Fact:

According to the NYTimes:

“Legionella love water systems, particularly old, clunky and corroded ones that are not well maintained and have a little sludge,” said Dr. Glenn Morris, the director of the Emerging Pathogens Institute at the University of Florida and a specialist in infectious disease. “Cooling towers in particular are a great place to live from a legionella’s perspective, because it’s nice, warm water year-round.”

But experts said cooling towers account for a relatively small proportion of Legionnaires’ outbreaks. More often, they said, the disease spreads through the systems that supply water for drinking, cooking and bathing.”

Fact:

According to the EPA:

Legionella also grow symbiotically with the aquatic bacteria attached to the surface of biofilms (Kramer and Ford 1994). Biofilms provide the bacteria with nutrients for growth and also offer protection from adverse environmental conditions (including during water disinfection). The concentration of Legionella in biofilms depends upon water temperature; at higher temperatures, they can more effectively compete with other bacteria. Because biofilms colonize drinking water distribution systems, they provide a habitat suitable for Legionella growth in potable water, which can lead to human exposure.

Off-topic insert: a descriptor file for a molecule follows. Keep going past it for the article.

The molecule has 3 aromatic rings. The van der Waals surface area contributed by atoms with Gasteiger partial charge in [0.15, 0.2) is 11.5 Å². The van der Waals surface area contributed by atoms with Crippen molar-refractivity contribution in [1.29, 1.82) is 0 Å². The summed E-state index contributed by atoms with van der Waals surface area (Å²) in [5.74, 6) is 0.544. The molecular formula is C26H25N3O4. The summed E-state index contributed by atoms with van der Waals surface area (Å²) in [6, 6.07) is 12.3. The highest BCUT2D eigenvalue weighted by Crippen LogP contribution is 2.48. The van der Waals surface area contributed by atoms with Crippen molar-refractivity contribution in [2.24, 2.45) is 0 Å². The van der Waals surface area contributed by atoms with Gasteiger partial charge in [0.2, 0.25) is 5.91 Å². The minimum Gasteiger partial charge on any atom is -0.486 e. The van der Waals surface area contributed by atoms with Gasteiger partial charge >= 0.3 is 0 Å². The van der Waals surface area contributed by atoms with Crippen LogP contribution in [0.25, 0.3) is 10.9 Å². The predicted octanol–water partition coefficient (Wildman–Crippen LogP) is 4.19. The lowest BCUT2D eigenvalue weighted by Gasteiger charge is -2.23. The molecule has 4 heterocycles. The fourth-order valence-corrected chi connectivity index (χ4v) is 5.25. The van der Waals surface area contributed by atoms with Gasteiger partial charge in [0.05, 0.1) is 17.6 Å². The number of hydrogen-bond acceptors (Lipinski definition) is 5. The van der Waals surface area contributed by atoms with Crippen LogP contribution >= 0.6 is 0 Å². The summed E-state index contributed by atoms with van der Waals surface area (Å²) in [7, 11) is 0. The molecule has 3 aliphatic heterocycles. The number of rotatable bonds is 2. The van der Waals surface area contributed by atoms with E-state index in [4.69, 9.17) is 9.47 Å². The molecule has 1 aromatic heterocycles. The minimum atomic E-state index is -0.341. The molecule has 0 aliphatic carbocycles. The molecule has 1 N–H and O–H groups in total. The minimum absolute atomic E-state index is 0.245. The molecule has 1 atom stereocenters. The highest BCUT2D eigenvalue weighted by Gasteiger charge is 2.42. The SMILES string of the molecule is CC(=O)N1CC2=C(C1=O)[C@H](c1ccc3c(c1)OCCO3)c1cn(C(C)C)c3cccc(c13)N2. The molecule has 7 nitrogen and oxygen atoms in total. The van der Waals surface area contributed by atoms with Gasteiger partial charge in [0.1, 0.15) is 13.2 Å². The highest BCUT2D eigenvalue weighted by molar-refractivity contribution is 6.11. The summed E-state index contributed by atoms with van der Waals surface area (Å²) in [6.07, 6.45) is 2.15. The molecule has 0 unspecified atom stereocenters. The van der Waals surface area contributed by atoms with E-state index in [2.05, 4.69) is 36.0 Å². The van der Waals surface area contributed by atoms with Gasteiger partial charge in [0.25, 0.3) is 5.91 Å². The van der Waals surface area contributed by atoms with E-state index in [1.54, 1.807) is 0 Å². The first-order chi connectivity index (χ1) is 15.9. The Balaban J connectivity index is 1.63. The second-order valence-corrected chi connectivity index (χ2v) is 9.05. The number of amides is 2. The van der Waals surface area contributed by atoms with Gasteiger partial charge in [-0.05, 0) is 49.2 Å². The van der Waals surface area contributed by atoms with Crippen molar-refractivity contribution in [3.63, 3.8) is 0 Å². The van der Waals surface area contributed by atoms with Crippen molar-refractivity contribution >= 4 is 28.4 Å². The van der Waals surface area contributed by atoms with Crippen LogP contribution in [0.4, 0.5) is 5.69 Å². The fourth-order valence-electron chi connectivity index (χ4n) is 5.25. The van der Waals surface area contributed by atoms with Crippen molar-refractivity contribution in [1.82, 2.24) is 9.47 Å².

The advisory went in to further state:

“Colbourne and Dennis (1989) stated that although Legionella are not thermophilic, they exhibit thermo-tolerance at temperatures between 40 and 60°C, which gives them a survival advantage over other organisms competing in man-made warm water systems. Although temperatures between 45 and 55°C are not optimal for Legionella, these temperatures enable them to reach higher concentrations than other bacteria commonly found in drinking water, thus providing Legionella with a selective advantage over